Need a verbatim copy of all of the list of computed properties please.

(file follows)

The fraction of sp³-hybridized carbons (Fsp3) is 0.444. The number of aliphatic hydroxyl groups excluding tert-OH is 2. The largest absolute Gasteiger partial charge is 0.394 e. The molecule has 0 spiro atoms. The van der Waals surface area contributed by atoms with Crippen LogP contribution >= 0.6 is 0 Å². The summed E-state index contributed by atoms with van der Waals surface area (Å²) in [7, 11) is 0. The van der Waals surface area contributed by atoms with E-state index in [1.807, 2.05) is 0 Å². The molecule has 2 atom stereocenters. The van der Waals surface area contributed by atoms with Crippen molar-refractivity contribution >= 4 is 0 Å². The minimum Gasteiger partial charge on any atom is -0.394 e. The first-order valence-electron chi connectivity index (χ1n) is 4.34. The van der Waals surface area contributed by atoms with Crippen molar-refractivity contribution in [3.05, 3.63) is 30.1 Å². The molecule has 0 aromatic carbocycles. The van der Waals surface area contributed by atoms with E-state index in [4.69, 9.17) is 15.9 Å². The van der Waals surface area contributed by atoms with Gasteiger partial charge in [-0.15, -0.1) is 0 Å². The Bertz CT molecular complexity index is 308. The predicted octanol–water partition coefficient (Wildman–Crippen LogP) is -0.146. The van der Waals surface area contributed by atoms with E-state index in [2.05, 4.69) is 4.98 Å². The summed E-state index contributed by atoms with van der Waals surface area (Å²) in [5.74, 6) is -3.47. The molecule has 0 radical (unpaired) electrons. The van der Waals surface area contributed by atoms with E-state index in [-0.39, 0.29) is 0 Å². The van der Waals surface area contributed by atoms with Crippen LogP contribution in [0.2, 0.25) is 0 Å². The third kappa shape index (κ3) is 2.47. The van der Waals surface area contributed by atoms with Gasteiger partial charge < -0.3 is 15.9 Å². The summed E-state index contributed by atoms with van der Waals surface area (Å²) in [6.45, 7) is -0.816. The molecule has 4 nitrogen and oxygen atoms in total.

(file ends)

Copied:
The fraction of sp³-hybridized carbons (Fsp3) is 0.444. The number of aliphatic hydroxyl groups excluding tert-OH is 2. The largest absolute Gasteiger partial charge is 0.394 e. The molecule has 0 spiro atoms. The van der Waals surface area contributed by atoms with Crippen LogP contribution >= 0.6 is 0 Å². The summed E-state index contributed by atoms with van der Waals surface area (Å²) in [7, 11) is 0. The van der Waals surface area contributed by atoms with E-state index in [1.807, 2.05) is 0 Å². The molecule has 2 atom stereocenters. The van der Waals surface area contributed by atoms with Crippen molar-refractivity contribution >= 4 is 0 Å². The minimum Gasteiger partial charge on any atom is -0.394 e. The first-order valence-electron chi connectivity index (χ1n) is 4.34. The van der Waals surface area contributed by atoms with Crippen molar-refractivity contribution in [3.05, 3.63) is 30.1 Å². The molecule has 0 aromatic carbocycles. The van der Waals surface area contributed by atoms with E-state index in [4.69, 9.17) is 15.9 Å². The van der Waals surface area contributed by atoms with Gasteiger partial charge in [-0.15, -0.1) is 0 Å². The Bertz CT molecular complexity index is 308. The predicted octanol–water partition coefficient (Wildman–Crippen LogP) is -0.146. The van der Waals surface area contributed by atoms with E-state index in [2.05, 4.69) is 4.98 Å². The summed E-state index contributed by atoms with van der Waals surface area (Å²) in [5.74, 6) is -3.47. The molecule has 0 radical (unpaired) electrons. The van der Waals surface area contributed by atoms with E-state index in [-0.39, 0.29) is 0 Å². The van der Waals surface area contributed by atoms with Crippen LogP contribution in [0.2, 0.25) is 0 Å². The third kappa shape index (κ3) is 2.47. The van der Waals surface area contributed by atoms with Gasteiger partial charge < -0.3 is 15.9 Å². The summed E-state index contributed by atoms with van der Waals surface area (Å²) in [6.45, 7) is -0.816. The molecule has 4 nitrogen and oxygen atoms in total.